Christmas presents are like junk food. When you are conditioned to a steady diet of them, it takes more and more and more each year to not just satisfy, but to excite. And just like junk food, filled with processed sugars and saturated fats, they hit the system hard at first, giving a quick, fun adrenalin rush, but then drop out quickly leaving you with a yucky void in your stomach. So, in reality, there is never really enough to totally hit the spot.
It's time for a juice cleanse, so to speak. We're going to take this holiday to cleanse ourselves of the craving for excessive Christmas gifts by not buying any, and by finding new ways to center our holiday tradition on Jesus.
While our girls are young, we can skip the presents this year without protest. My husband and I can also take this year to figure out how we want to shape our new family's tradition so that our girls can have a healthy, fun celebration of Christmas throughout the rest of their childhoods, keeping the focus on Jesus.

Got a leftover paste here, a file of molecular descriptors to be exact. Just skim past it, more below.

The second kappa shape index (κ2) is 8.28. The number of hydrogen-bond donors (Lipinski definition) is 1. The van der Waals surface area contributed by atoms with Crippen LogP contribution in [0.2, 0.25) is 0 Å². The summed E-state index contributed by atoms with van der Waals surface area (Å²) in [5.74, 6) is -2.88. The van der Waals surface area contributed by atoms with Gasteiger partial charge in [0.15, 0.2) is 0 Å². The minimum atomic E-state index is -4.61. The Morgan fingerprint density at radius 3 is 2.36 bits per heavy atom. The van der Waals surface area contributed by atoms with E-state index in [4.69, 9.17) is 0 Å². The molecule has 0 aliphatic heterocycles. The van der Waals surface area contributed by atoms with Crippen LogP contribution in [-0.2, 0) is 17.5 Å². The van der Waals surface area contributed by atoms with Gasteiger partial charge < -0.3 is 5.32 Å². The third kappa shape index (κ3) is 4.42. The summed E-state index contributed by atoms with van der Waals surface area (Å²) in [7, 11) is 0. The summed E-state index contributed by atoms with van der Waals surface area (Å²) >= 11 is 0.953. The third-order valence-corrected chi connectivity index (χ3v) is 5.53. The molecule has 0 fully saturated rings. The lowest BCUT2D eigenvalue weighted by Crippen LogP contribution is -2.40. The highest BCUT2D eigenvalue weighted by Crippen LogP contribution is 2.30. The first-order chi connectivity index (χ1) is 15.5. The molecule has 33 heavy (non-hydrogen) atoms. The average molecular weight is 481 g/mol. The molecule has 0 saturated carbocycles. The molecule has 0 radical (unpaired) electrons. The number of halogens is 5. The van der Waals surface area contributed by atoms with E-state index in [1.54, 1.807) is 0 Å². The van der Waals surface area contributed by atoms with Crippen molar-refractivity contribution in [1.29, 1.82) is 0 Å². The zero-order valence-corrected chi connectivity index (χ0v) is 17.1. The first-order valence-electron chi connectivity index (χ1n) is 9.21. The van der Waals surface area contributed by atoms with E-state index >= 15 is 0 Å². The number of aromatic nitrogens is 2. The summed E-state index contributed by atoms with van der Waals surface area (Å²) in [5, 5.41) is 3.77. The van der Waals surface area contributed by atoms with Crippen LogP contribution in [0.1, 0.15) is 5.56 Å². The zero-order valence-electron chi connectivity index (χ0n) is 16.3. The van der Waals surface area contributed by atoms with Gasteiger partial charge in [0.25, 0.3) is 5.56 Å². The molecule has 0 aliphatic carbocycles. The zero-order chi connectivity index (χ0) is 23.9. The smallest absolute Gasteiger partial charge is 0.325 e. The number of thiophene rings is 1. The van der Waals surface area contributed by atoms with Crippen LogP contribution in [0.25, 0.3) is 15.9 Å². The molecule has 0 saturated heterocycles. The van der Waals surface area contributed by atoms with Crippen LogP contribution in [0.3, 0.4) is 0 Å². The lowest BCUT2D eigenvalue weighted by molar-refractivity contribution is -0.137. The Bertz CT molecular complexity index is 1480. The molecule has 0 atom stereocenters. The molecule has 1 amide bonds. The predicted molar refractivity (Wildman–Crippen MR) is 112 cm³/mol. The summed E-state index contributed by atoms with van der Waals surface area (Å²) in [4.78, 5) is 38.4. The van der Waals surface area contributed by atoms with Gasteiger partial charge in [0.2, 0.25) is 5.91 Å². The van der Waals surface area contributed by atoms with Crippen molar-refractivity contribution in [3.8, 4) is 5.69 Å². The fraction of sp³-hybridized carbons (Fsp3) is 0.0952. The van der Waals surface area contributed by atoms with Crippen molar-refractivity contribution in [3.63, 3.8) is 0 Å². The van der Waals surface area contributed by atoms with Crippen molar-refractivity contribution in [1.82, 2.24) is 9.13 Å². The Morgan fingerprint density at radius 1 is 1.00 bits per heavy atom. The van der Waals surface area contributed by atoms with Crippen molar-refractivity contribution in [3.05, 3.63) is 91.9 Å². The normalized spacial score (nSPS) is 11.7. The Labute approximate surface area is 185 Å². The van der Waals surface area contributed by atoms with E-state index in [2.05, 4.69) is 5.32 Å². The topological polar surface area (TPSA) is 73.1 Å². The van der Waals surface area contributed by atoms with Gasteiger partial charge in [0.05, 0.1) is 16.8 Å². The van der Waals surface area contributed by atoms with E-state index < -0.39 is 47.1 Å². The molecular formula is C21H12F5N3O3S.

As a parent, I have already discovered real concerns over how Christmas gift-giving affects the relationship children have with Santa, their parents, and the gifts themselves - how/why they receive them, and how much is enough - and I want to avoid these pitfalls with our own girls.
As much fun as Santa is (I actually think he's a fun guy and love watching movies about him), I have issues with Santa as the gift-giver at Christmas. For starters, it gives him the credit for a gift the parents actually thoughtfully bought (usually the best gift under the tree), and it gets into that whole "he's watching you to see if you are good or bad." CREEPY... While I'm not going to deny my girls the fun of watching Tim Allen movies, he's just not going to be vising our house.
Now, as for how gift-giving affects how our girls view us as their parents: I don't want my girls to build an association between our love for them and plastic toys. There isn't a physical gift big enough to express my love for my girls. They know I love them like crazy because I tell them and kiss them a million times a day. We don't buy toys for our girls because they represent our love for them, per se, we buy them because they want or need them at the time. And our girls are not for want.